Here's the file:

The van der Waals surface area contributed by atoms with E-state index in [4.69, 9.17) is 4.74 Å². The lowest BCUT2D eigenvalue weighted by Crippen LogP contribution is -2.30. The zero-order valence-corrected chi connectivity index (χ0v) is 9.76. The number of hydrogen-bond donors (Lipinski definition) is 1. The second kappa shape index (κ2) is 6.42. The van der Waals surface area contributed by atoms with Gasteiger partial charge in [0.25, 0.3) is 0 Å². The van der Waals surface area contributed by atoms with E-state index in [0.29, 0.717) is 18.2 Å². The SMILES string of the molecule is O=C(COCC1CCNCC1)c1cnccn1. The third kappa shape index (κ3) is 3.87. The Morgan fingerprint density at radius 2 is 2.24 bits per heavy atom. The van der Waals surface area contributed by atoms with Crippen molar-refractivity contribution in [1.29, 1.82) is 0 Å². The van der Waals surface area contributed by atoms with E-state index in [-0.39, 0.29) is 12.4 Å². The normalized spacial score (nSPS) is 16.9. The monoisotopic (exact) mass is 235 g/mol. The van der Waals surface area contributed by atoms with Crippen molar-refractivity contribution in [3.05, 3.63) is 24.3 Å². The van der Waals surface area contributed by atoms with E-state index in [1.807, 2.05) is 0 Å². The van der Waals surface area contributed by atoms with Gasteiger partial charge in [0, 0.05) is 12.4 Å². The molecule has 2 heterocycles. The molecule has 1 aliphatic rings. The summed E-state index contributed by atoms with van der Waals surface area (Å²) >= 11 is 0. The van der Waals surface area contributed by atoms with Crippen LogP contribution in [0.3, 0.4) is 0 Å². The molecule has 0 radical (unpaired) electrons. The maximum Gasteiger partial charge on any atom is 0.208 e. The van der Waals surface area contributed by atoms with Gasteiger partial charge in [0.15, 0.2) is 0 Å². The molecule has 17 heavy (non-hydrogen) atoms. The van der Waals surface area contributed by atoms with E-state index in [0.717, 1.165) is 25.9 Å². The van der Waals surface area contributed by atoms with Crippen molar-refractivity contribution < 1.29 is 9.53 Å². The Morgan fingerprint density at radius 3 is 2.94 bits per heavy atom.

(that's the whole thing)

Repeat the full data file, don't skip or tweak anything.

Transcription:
The van der Waals surface area contributed by atoms with E-state index in [4.69, 9.17) is 4.74 Å². The lowest BCUT2D eigenvalue weighted by Crippen LogP contribution is -2.30. The zero-order valence-corrected chi connectivity index (χ0v) is 9.76. The number of hydrogen-bond donors (Lipinski definition) is 1. The second kappa shape index (κ2) is 6.42. The van der Waals surface area contributed by atoms with Gasteiger partial charge in [0.25, 0.3) is 0 Å². The van der Waals surface area contributed by atoms with E-state index in [0.29, 0.717) is 18.2 Å². The SMILES string of the molecule is O=C(COCC1CCNCC1)c1cnccn1. The third kappa shape index (κ3) is 3.87. The Morgan fingerprint density at radius 2 is 2.24 bits per heavy atom. The van der Waals surface area contributed by atoms with Crippen molar-refractivity contribution in [1.29, 1.82) is 0 Å². The van der Waals surface area contributed by atoms with E-state index in [-0.39, 0.29) is 12.4 Å². The normalized spacial score (nSPS) is 16.9. The monoisotopic (exact) mass is 235 g/mol. The van der Waals surface area contributed by atoms with Crippen molar-refractivity contribution in [3.05, 3.63) is 24.3 Å². The van der Waals surface area contributed by atoms with E-state index in [1.807, 2.05) is 0 Å². The van der Waals surface area contributed by atoms with Gasteiger partial charge in [0, 0.05) is 12.4 Å². The molecule has 2 heterocycles. The molecule has 1 aliphatic rings. The summed E-state index contributed by atoms with van der Waals surface area (Å²) >= 11 is 0. The van der Waals surface area contributed by atoms with Crippen LogP contribution in [0.3, 0.4) is 0 Å². The molecule has 0 radical (unpaired) electrons. The maximum Gasteiger partial charge on any atom is 0.208 e. The van der Waals surface area contributed by atoms with Gasteiger partial charge in [0.15, 0.2) is 0 Å². The molecule has 17 heavy (non-hydrogen) atoms. The van der Waals surface area contributed by atoms with E-state index in [0.717, 1.165) is 25.9 Å². The van der Waals surface area contributed by atoms with Crippen molar-refractivity contribution < 1.29 is 9.53 Å². The Morgan fingerprint density at radius 3 is 2.94 bits per heavy atom.